NEWSCLIP-2006-09-04: Controller Staffing Takes Center Stage

FAA Memo Defies Staffing Ability?

The unidentified manager of the Lexington tower was apparently trying to solve a staffing shortage by shifting responsibility for radar control of aircraft when Flight 5191 crashed off the end of the airport’s GA runway. According to The New York Times, the FAA issued a memo to managers nine months ago specifying that towers with operative radar consoles be staffed by a minimum of two controllers, one to monitor the radar and one to look out the windows. A single controller was on duty the morning of the crash, in seeming defiance of that rule, but it apparently wasn’t for lack of trying. Internal documents obtained by the Times reveal that the manager, for whatever reason, didn’t have the people to comply with the memo so he was trying to offload radar responsibility to an Indianapolis center that handles mainly high-altitude traffic. His request was turned down. After the crash, the FAA quickly assigned a second controller to the midnight shift at Lexington, even though the airport generally handles about six flights during that time period, some of them early-morning departures. After clearing the Comair flight to the correct runway, the lone controller on duty at Lexington turned his back to deal with some paperwork and the crew aboard the Comair flight lined up on the wrong runway.

Will That Be One Controller, Or Two?

The Lexington tragedy had reporters all over the country phoning their local airports trying to determine if such a catastrophe could happen in their town. In Akron, Ohio, the local paper discovered that Akron-Canton Regional Airport had only one set of eyes looking out for air traffic in the wee hours, but was assured by the FAA that it was OK. FAA spokesman Tony Molinaro said that at midnight, radar responsibility shifts to Cleveland Center. “If the radar isn’t up, there’s no reason for someone to be standing there,” he said. “It’s a waste of taxpayers’ money.” Interestingly, Akron-Canton has about 12 flights during the early morning hours compared to Lexington’s six or so. But the powers that be decided its radar responsibilities could be deflected elsewhere. There are no scheduled arrivals after midnight at Akron-Canton and pre-dawn rush of three departures. Otherwise, the overnight traffic consists of cargo, charter and transient traffic.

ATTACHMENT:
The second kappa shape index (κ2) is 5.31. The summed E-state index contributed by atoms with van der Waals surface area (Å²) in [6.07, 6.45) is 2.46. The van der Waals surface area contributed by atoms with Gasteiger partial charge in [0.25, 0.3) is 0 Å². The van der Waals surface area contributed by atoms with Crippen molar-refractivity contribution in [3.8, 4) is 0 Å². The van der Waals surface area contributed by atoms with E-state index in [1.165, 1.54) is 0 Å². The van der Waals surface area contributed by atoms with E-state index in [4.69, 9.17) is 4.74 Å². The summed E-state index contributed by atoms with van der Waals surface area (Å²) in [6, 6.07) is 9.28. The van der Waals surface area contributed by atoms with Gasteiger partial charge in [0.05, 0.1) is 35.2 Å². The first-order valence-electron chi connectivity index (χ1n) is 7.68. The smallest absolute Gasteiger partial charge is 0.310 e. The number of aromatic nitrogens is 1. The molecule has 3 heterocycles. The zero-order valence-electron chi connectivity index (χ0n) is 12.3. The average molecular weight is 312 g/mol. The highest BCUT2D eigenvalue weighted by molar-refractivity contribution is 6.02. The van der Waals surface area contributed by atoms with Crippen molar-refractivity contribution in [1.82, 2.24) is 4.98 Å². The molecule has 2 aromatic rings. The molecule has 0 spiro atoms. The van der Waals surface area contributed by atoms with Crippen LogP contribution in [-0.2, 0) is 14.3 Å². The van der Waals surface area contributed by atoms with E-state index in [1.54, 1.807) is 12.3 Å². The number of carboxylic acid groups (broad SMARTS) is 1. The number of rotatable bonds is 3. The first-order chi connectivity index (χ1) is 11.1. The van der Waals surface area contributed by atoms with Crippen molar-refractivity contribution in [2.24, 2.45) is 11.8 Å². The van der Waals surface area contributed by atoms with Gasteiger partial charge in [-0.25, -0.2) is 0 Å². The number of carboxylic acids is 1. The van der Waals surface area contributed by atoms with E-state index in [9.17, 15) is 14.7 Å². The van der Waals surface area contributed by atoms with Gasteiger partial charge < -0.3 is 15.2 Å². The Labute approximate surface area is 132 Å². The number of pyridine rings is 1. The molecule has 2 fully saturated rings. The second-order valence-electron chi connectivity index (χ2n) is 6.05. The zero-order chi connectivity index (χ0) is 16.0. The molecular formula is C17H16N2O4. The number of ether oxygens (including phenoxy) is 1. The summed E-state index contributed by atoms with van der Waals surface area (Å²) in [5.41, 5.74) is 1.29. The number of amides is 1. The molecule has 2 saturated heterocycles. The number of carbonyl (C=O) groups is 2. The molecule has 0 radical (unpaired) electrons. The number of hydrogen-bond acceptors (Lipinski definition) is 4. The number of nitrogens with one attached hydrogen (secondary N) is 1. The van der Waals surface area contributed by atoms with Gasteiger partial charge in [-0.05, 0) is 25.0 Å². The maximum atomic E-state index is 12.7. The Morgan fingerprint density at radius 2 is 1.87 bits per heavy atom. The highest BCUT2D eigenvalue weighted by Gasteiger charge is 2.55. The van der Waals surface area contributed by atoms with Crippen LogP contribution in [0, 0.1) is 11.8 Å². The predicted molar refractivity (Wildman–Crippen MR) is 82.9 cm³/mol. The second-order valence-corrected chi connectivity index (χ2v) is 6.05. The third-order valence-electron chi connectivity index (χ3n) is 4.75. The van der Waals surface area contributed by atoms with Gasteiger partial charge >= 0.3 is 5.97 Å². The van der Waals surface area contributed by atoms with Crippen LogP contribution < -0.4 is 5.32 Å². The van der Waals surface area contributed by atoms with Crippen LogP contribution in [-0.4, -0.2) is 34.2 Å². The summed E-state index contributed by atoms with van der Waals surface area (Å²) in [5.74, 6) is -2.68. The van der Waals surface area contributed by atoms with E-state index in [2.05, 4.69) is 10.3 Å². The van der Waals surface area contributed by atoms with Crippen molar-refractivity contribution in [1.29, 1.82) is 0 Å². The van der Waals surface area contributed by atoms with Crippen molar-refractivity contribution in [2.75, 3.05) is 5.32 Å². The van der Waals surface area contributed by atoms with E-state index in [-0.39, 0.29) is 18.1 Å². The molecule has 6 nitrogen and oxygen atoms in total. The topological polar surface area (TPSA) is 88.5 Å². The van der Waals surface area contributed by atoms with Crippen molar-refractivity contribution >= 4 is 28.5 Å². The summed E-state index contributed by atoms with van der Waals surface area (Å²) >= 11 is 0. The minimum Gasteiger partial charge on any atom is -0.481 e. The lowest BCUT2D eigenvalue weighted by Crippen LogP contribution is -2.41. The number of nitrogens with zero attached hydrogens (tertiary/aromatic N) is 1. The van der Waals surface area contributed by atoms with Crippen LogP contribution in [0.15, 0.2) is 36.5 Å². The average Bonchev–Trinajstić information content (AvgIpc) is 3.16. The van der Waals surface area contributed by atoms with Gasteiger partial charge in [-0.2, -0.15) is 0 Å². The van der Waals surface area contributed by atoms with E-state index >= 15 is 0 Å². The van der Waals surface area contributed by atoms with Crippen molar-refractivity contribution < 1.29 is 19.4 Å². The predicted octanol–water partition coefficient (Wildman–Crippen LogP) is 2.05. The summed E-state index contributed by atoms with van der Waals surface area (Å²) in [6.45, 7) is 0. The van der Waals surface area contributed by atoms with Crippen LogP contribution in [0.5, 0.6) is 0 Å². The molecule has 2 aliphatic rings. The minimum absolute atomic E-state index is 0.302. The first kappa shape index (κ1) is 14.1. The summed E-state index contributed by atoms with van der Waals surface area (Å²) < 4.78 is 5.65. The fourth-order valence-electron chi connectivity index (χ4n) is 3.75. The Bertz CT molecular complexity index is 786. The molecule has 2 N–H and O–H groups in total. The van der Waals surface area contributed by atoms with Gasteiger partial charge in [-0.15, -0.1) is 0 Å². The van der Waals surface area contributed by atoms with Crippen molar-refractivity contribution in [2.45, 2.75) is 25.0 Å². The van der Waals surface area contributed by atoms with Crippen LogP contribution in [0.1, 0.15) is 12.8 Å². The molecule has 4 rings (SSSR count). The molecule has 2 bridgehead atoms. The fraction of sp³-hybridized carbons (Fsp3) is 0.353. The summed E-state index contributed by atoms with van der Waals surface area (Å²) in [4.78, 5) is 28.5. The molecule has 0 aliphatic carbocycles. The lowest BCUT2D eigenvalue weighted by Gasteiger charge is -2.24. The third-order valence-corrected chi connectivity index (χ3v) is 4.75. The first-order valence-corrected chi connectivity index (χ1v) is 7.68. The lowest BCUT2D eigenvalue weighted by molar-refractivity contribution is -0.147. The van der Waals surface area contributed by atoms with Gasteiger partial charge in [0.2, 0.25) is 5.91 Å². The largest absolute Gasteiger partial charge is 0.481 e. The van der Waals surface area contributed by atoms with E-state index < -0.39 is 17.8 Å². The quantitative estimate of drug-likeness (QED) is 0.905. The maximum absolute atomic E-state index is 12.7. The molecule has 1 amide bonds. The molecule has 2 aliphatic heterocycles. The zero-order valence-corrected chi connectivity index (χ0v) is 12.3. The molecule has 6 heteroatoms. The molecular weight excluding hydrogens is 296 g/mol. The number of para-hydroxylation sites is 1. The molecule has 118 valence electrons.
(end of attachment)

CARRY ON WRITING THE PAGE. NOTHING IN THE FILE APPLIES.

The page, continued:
This content copied from the September 4, 2006 edition of ‘AvFlash’, a news-service blog provided by Link: